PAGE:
The Extrahuman Union

Posts Tagged ‘maps

I love maps. I admit it, I’m a map obsessive, and I always have been. When I was a little kid I made a huge cardboard map of the streets in my town–and it was almost 100% accurate. I may have forgotten a few streets here and there, but the upshot was that I’d looked at the map of Newington so many times that I had it basically memorized. I can still tell you where Twenty Rod Rd. is, even though I can barely remember where I’ve left my purse.

I also love books with maps in them. Fantasy books are great for maps, thanks in large part to the fantastic ones Christopher Tolkien drew for his father’s books. Some science fiction books have them, too–such as Lois McMaster Bujold’s Vorkosigan series, which sometimes will have a very simple map of the Hegen Hub in it. Most speculative fiction books don’t have maps, which is fine. But it’s still a really good idea to have some conception of where your characters are. Very simple things can profoundly affect what happens in a particular world. Take, for instance, this map of the Confederation (see the Extrahumans series) that I whipped up:

THE SPARK, which releases on August 28th, is in part about an uprising on Mandolia. If you look at the map, you’ll notice that Mandolia is pretty far away from Earth and Calvasna, which are the most populous and capital worlds of the Confederation respectively. Earth and Calvasna are the heart of power for the Confederation, and Valen and Mandolia, where our characters can sometimes find a little bit of wiggle room around government repression, are out on the fringe. That distance allows a lot of the events in the book to happen without an immediate crackdown.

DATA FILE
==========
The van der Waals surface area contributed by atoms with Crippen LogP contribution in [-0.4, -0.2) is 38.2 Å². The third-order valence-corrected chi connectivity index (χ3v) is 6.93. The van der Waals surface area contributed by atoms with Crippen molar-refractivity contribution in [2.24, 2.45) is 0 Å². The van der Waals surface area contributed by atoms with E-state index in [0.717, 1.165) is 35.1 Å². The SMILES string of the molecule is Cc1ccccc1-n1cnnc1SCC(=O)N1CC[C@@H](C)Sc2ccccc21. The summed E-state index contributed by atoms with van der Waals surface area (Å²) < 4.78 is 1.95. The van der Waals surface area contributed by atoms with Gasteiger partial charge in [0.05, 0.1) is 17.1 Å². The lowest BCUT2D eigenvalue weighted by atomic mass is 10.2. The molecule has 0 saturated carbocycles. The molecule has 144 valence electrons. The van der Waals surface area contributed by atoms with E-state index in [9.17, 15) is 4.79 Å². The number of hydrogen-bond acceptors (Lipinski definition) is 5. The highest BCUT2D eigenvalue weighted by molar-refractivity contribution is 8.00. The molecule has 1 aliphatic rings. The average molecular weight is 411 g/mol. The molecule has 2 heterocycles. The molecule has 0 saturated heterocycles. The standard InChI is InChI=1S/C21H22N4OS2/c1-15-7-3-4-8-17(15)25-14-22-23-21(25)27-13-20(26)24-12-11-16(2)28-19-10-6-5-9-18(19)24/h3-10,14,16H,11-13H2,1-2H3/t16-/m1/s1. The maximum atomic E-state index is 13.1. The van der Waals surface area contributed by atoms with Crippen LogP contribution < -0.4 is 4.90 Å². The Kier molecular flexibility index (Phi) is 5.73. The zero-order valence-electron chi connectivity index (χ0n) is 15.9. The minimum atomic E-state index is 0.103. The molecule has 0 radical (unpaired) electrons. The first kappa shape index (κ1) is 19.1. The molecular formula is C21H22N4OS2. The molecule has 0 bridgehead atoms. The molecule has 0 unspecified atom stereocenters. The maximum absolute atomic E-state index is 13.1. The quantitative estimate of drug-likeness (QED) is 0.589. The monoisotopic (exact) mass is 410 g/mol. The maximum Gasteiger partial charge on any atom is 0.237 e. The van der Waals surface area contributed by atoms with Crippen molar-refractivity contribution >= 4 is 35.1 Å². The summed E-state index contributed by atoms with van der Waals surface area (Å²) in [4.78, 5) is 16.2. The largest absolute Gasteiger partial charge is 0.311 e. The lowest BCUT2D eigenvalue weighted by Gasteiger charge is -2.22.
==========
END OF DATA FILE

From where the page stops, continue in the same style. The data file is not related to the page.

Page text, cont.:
Even then, it’s good for me to know which planets are near which other planets. Mandolia and Valen are very close, which impacts travel time and communication, and there’s a lot of traffic between the two worlds. Quela, on the other hand, isn’t really all that close to anything.

Here’s another example of a map I’m working on:

This is for a fantasy project, and it shows two major things: one being the size of the Sona Empire now, and the other being how large the Sona Empire was a long time before the story takes place. Therefore a major piece of history is very clear on the map. A few other spots on the map are labeled. I can use this map, which keeps evolving, to track where my characters are and what their world is like. The book begins at the Yastine Convent, which is in the mountainous north of the empire, near the border, far away from the capital. That makes it a certain kind of place, and certain kinds of things can happen there.

I didn’t have a firm grasp on this story until I drew this version of the map. I must have drawn and redrawn it a dozen times before I got it right. Once I did, though, I had a better grasp of where all the players were and what was possible. I could see where the protagonist would travel, and I could see where the book would end up. I also knew what was crucial to this world, and what the story would revolve around. I knew some of these things already, but the map helped me place those abstract ideas into something more concrete.